This is the first review I’ve posted on my site. It’s a little hole in the wall on the internet and not the big place that Overclockers is (for whom I was an editor for several years). However, Overclockers doesn’t lend itself to photo equipment reviews. Anyway, here’s a review of my first battery grip.
The Neewer BG-1T battery grip for the Canon 70D looks remarkably close to the official Canon BG-E14. The ergonomics and look of the grips seem identical. I can’t speak to build quality as this was an extra rather than a critical addition to my kit, thus $175 for the Canon was a bit steep. I got this Neewer version for only $26.49 shipped on eBay. Heck, even if it fails, you can get six of these for the price of one Canon grip. The Neewer grip comes well packaged in a solid box and surrounded by bubble wrap. It will easily survive the trip to you.
There isn’t much to an item like this, just the grip itself and an extra battery tray to hold six AA batteries if your two LP-E6 battery packs run out. Speaking of, I got a Vivitar branded pack for only $12.96 and it seems to be doing just fine. Again, it’s a far cry from the official Canon LP-E6, which goes for $59.
Just like the Canon version, the connections to the body appear gold plated. The screw that mounts it to the camera is solid and there is the little nub that fits perfectly to prevent the grip from turning.
The controls mirror those on the front and rear of your camera. They aren’t as…smooth, for lack of a better word, as the Canon controls. They function well though, and seem to be plenty solid. An example – the wheel has discernible and audible clicks as you rotate it, which the Canon doesn’t. It feels similar, but it’s audible.
The grip has a power switch, which enables and disables the controls.
The battery tray that’s installed houses two LP-E6 (or equivalent) batteries for many hours of shooting.
When you mount a battery grip to your camera, of course the battery door would get in the way, so you’ll have to remove that (which is simple). They smartly designed the grip with a little place to house the battery door so you won’t ever loose it. Very smart engineering.
Now that it’s all ready, let’s mount it to the camera! When installed the 70D is noticeably heavier. The grip is also…different. You can see on the back of the camera how the 70D’s thumb grip tapers down so it’s thinner. Because of the battery compartment, there is no such tapering on the back of the Neewer grip. The Canon looks like it’s the same, so it’s not a difference in grips, just a difference in feel between grip vs. camera. Anyway, here’s what the camera looks like with grip installed.
The grip feels great. It’s solid and despite the price tag, it doesn’t feel cheap at all. Once installed, there is very little give or flex. In use, when you shoot vertically it feels like a natural extension to the camera. You can make it flex if you try – it is only mounted with a single screw after all.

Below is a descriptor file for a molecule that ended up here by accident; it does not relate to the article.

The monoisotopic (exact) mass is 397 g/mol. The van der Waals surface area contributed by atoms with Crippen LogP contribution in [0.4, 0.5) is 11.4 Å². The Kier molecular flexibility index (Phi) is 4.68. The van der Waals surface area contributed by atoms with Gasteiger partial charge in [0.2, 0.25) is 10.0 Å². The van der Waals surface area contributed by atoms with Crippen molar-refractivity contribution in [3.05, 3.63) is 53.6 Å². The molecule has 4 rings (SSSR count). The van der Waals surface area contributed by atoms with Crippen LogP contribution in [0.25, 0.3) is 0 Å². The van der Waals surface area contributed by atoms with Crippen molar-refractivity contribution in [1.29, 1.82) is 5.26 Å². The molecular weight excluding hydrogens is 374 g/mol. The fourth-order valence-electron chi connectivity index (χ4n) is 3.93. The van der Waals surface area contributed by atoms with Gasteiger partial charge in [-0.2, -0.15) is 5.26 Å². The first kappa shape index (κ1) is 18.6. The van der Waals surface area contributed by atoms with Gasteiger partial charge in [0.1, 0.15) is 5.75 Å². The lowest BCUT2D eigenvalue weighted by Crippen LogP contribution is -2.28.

Aside from look & feel, an important test is whether the batteries are correctly identified and monitored by the camera. I’m happy to report it works just fine.
Frankly, there is absolutely nothing to complain about. The finish is very similar to the camera, the grip is comfortable, the controls work and it passes the battery info through to the camera without issue. As noted above, it doesn’t feel cheaply made at all and really feels like a natural extension to the 70D.
Grips in general take getting used to, and I’m not used to it yet. The system definitely weighs noticeably more and holding the camera is different if you’re used to putting your hand under your lens. There’s just an extra camera appendage under your palm that will take getting used to. I plan on leaving it on for a good while to see how getting used to it goes. Even if I do end up using it less often than camera without grip, it’s here, along with its double the battery life without changing batteries. This small of an investment is worth that assurance when it’s needed. Shooting vertically is definitely easier than contorting your wrist.
In any case, there is a whole lot to like about the Neewer BG-1T grip for the Canon 70D. For $26.49, you can’t go wrong!
UPDATE – June 18, 2014 – After using it for a time…
So, after a week or so of actual use, I have developed a love/hate relationship with the grip. First off, I love pretty much everything about it – the vertical control, the extra battery life, the feel in my hands; it’s all great. Aside from the extra weight, which really isn’t too bad, if my physical comfort and the use of the camera with a grip were the only considerations, it would remain on the camera 24/7, happily and comfortably.
But…and there is always a but…it felt like having a gripped camera was too much for an amateur. The entire time I used it (around family), I felt it was just, well, too much. Maybe it’s because I’ve never used a gripped camera before, but it made me very self-conscious to use. I felt like it stuck out like a sore thumb to the point of being distracting. The family didn’t seem to care or notice, but it still made me feel that way. If I were out on the street, I’d hesitate to even take it out gripped; feeling like people would be looking at me as though I were being weird.
All of that is, of course, a totally subjective feeling. If I could have vertical shooting controls without the extra size, that would be ideal, but that isn’t something that’s even possible. All of this makes me grateful it was $26.50 and not the $175 Canon model – I can take it off and leave it off most of the time without feeling any guilt at all. When I need the extra battery life, or if shooting vertically becomes more annoying, hey, I can pop it right back on in a few seconds, no problem.
However, none of this is to take away from the product itself, which performed spectacularly the entire time and I’m very pleased with it, especially for the price.